May 19, 2023 - Economy

Top Fed official: The low interest rate era will make a comeback

Data: New York Federal Reserve; Chart: Axios Visuals
Data: New York Federal Reserve; Chart: Axios Visuals

This global economy in the 2020s may look much like the previous decade in one important way: The era of rock-bottom interest rates will return.

  • That's the takeaway from research presented at a conference hosted by the Fed on Friday morning. It has big implications for the ultimate level to which Fed officials will need to tighten policy to cool the economy.

Why it matters: Global policymakers have debated what pandemic-era shifts would mean for how central bankers would need to set policy in the long term.

  • But despite those unprecedented disruptions, historically low rates that prevailed in years past will eventually make a comeback.

What they're saying: "There is no evidence that the era of very low natural rates of interest has ended," New York Fed president John Williams said in a speech Friday morning.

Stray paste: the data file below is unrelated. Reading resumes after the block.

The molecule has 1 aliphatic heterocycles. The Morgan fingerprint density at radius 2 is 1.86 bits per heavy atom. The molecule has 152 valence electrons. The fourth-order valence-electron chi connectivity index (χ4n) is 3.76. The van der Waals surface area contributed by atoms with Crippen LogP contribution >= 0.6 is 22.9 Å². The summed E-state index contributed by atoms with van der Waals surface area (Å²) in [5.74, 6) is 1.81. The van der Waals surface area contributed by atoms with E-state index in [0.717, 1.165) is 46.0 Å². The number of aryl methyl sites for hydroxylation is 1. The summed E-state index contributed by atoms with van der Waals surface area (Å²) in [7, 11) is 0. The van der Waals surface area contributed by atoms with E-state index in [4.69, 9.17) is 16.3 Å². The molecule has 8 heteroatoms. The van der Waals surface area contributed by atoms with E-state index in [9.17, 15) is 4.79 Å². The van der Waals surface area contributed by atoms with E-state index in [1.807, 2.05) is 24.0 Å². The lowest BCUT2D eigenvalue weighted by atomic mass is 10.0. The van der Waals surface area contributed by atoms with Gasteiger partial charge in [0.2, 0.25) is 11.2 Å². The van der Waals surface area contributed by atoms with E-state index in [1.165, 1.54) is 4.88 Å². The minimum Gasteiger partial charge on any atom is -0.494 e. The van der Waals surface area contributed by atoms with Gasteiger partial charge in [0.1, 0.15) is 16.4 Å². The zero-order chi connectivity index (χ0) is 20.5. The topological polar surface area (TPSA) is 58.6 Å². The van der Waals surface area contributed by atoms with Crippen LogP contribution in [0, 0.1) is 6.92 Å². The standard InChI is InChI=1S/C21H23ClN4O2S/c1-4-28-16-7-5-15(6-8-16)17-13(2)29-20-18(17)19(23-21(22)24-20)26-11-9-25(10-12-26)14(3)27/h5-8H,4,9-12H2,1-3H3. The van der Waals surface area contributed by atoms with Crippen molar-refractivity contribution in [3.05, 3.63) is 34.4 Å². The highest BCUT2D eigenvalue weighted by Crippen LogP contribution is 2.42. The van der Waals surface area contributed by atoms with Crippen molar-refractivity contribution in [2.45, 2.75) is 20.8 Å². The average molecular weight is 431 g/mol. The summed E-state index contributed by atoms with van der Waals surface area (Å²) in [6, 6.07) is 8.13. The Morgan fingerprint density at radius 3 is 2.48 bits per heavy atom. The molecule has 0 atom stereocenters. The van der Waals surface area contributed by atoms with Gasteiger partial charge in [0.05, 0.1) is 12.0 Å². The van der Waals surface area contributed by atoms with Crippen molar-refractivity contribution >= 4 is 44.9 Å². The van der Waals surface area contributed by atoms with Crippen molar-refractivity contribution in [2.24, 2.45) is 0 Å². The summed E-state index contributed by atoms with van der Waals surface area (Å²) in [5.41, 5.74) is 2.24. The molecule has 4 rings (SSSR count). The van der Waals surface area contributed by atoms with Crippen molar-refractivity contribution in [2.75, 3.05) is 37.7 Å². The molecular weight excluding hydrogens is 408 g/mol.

• Williams spoke at a research conference dedicated to Thomas Laubach, an influential economist and adviser to both Powell and Powell's predecessor, Janet Yellen.

How it works: The "natural rate of interest" is the short-term rate that neither stimulates nor slows the economy. At this level, the economy is in balance, with stable employment and inflation.

  • Economists call it r* — or r-star — which, if nothing else, makes the concept sound very fun.
  • After the 2008 financial crisis, economists largely accepted that r* had fallen significantly, introducing a sustained period of lower rates.

Where it stands: After a COVID-related hiatus that complicated these estimates, the New York Fed has started to publish again. The upshot is that r* looks broadly similar to pre-pandemic times — both in the U.S. and in other advanced economies.

  • In essence, once inflation returns to target, the Fed might eventually shift rates back down to levels seen before COVID-19.

Between the lines: If r* had gone up over the past couple of years, that might have implied that the Fed needed extra hikes to cool off the economy and slow inflation. The tightness of monetary policy is the difference between the Fed funds rate and r*.

The bottom line: These estimates remain uncertain. But at least one powerful policymaker believes the low-rate era will eventually return.

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